When developers presented the city with plans for a new apartment and hotel tower on the Pratt Street lot opposite Harborplace, the proposed parking garage met with some skepticism.
Charles J. Murphy, a vice president at the Chicago-based firm that owns the parcel and invests in parking facilities across the country, is no stranger to those kinds of questions.
But Murphy makes the case that city planners, developers — even architects — ultimately like his firm's approach.
His company, InterPark, works with developers to create mixed-use projects in which the different components share one garage. That leads to easier financing, more intensive use of the facility and, ultimately, less parking overall, Murphy said.
"There's nighttime use, there's daytime use," said Murphy. "When you cross-utilize parking the way we're going to do at Pratt Street … it unifies the elements so you don't have this monster garage in an iconic location in the Inner Harbor."
Murphy, a Wisconsin native who entered real estate inspired by one of his college professors, started at InterPark in 1998 after a stint at GE Capital. About a quarter of the firm's 60 holdings have a mixed-use component, he said.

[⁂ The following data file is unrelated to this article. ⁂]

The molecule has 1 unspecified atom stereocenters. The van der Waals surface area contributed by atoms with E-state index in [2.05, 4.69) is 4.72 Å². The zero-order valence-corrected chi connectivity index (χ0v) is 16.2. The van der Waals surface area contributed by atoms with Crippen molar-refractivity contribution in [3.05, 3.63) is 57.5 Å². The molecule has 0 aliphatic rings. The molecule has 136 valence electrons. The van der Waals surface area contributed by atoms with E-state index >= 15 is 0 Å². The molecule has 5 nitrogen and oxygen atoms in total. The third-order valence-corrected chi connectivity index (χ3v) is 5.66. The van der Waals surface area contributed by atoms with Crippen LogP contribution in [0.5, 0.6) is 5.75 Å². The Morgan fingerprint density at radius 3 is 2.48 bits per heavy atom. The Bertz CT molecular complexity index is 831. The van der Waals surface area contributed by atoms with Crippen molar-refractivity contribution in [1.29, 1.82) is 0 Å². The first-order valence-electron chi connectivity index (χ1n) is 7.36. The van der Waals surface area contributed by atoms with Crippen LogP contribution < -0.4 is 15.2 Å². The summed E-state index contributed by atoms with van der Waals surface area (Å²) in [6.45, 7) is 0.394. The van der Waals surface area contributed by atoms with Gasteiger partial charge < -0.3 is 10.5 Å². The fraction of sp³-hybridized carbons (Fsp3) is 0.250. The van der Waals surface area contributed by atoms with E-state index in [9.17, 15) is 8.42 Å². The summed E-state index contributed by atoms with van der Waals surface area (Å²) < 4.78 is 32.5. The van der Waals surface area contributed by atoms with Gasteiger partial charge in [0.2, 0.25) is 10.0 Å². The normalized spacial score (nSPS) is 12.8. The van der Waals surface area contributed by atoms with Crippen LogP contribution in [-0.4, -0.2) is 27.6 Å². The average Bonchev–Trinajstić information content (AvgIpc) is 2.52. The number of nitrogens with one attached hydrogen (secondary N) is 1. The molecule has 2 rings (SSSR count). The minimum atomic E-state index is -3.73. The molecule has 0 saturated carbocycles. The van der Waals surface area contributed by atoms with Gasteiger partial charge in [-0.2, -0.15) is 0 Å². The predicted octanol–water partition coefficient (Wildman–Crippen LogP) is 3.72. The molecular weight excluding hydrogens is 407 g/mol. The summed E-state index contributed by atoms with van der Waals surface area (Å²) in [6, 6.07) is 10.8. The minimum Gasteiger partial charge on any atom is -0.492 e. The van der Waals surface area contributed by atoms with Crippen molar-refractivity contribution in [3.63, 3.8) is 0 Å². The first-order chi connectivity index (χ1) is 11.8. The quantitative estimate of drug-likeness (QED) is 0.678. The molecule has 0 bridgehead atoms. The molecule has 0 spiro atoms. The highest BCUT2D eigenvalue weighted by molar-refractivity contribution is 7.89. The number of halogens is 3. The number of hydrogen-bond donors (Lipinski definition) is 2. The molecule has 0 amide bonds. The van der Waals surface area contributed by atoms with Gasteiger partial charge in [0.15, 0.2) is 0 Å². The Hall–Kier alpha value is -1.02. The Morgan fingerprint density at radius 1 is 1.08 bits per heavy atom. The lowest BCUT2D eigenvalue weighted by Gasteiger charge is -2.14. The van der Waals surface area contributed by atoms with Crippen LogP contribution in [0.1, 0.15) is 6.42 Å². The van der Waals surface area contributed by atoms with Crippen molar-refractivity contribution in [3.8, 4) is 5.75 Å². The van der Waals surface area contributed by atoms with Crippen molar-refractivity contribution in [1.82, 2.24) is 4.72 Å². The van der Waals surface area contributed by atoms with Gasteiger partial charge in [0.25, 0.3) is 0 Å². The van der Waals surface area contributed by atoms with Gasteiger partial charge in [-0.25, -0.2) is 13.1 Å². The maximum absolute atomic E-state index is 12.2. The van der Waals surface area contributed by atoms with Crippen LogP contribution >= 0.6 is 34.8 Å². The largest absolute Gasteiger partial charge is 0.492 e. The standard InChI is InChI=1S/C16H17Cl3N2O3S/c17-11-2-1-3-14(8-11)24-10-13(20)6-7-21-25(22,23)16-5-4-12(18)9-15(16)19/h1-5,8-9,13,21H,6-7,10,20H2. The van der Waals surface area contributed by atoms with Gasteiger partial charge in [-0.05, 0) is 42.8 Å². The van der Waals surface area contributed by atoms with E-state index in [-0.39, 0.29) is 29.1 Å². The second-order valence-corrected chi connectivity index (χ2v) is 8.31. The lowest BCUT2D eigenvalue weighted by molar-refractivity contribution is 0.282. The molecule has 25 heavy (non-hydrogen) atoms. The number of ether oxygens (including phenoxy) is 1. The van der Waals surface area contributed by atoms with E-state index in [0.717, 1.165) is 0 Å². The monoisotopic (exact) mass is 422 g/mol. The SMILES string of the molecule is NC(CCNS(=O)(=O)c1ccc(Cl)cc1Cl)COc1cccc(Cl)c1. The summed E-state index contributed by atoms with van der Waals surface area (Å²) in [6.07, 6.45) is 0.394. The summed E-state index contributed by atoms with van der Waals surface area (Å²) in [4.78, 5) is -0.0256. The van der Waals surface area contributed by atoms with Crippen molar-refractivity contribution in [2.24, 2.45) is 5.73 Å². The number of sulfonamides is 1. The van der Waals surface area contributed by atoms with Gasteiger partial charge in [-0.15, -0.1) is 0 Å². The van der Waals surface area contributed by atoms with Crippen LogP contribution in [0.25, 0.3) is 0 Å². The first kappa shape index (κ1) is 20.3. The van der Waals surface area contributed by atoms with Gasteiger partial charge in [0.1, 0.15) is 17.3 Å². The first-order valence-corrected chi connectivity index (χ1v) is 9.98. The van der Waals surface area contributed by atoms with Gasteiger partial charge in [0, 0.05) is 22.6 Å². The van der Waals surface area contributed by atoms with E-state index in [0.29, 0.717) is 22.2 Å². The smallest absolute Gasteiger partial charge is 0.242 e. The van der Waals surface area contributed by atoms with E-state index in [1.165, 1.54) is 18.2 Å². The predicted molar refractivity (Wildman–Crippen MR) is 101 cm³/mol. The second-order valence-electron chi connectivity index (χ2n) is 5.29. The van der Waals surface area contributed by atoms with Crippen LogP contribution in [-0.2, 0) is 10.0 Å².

InterPark started investing in Baltimore in 1998 and owns two parking garages in the city. It scooped up the 300 E. Pratt St. parcel for $16.4 million in 2013 — 40 percent of what a previous developer paid before the housing market bust for the parking lot described by some as the missing tooth in the Inner Harbor skyline.
The company is working with Virginia's Comstock Partners to develop the site. The firms have proposed a 200-room hotel, 400 apartments, retail space and about 550 parking spots in a tower rising some 48 stories with a penthouse — which would be among the tallest in Baltimore.
Comstock is working to secure financing. Murphy said that's likely to take time given the deal's complexity, but he hopes construction will get started next year. Once complete, InterPark would own the garage while Comstock takes over the rest of the developed property.
"It's not the most glamorous business but ... we see our structure and the way we look at the real estate as helping development," Murphy said.
InterPark isn't worried about a glut of hotel rooms or apartments in Baltimore's market, said Murphy, who described the firm as a believer in urban America.
"What's interesting about residential is the more residential you build, the more demand you can capture because you're offering different price points," he said. "Every city has its challenges … so we don't shy away. We like density. We like to be in the cores and see Baltimore as a great place to be for a long time."